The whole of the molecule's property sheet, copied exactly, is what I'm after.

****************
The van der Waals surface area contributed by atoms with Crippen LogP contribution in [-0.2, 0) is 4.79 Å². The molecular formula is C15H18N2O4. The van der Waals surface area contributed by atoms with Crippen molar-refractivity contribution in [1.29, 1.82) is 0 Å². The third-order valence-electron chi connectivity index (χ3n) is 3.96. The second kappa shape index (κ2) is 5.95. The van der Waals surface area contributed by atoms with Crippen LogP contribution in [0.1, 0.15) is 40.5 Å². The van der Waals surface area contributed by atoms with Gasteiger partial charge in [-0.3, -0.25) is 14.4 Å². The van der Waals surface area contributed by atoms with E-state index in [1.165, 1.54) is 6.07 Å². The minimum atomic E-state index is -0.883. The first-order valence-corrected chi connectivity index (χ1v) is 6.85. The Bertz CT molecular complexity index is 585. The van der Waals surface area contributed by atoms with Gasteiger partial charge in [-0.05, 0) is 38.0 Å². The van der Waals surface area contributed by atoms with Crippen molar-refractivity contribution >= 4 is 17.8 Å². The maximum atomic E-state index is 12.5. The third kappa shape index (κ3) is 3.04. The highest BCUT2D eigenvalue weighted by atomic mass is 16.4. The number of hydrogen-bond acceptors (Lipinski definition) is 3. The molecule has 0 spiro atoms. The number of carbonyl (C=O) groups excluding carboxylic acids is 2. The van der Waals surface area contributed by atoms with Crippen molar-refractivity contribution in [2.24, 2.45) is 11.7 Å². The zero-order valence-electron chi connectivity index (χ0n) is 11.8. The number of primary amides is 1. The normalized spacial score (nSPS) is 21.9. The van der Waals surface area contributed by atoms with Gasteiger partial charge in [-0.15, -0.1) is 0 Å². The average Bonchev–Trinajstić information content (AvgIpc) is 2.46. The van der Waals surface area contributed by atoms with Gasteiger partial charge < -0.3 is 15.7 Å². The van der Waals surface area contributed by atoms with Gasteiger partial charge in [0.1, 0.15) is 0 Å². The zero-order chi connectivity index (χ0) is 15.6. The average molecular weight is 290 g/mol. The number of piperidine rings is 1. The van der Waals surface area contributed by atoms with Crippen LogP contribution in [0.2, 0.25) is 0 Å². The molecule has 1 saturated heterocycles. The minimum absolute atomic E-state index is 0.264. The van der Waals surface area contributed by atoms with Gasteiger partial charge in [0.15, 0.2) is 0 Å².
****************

The van der Waals surface area contributed by atoms with Crippen LogP contribution in [-0.2, 0) is 4.79 Å². The molecular formula is C15H18N2O4. The van der Waals surface area contributed by atoms with Crippen molar-refractivity contribution in [1.29, 1.82) is 0 Å². The third-order valence-electron chi connectivity index (χ3n) is 3.96. The second kappa shape index (κ2) is 5.95. The van der Waals surface area contributed by atoms with Crippen LogP contribution in [0.1, 0.15) is 40.5 Å². The van der Waals surface area contributed by atoms with Gasteiger partial charge in [-0.3, -0.25) is 14.4 Å². The van der Waals surface area contributed by atoms with E-state index in [1.165, 1.54) is 6.07 Å². The minimum atomic E-state index is -0.883. The first-order valence-corrected chi connectivity index (χ1v) is 6.85. The Bertz CT molecular complexity index is 585. The van der Waals surface area contributed by atoms with Gasteiger partial charge in [-0.05, 0) is 38.0 Å². The van der Waals surface area contributed by atoms with Crippen molar-refractivity contribution >= 4 is 17.8 Å². The maximum atomic E-state index is 12.5. The third kappa shape index (κ3) is 3.04. The highest BCUT2D eigenvalue weighted by atomic mass is 16.4. The number of hydrogen-bond acceptors (Lipinski definition) is 3. The molecule has 0 spiro atoms. The number of carbonyl (C=O) groups excluding carboxylic acids is 2. The van der Waals surface area contributed by atoms with Crippen molar-refractivity contribution in [2.24, 2.45) is 11.7 Å². The zero-order valence-electron chi connectivity index (χ0n) is 11.8. The number of primary amides is 1. The normalized spacial score (nSPS) is 21.9. The van der Waals surface area contributed by atoms with Gasteiger partial charge in [-0.15, -0.1) is 0 Å². The average Bonchev–Trinajstić information content (AvgIpc) is 2.46. The van der Waals surface area contributed by atoms with Gasteiger partial charge < -0.3 is 15.7 Å². The van der Waals surface area contributed by atoms with Gasteiger partial charge in [0.1, 0.15) is 0 Å². The zero-order chi connectivity index (χ0) is 15.6. The average molecular weight is 290 g/mol. The number of piperidine rings is 1. The van der Waals surface area contributed by atoms with Crippen LogP contribution in [0.2, 0.25) is 0 Å². The molecule has 1 saturated heterocycles. The minimum absolute atomic E-state index is 0.264. The van der Waals surface area contributed by atoms with Gasteiger partial charge in [0.15, 0.2) is 0 Å².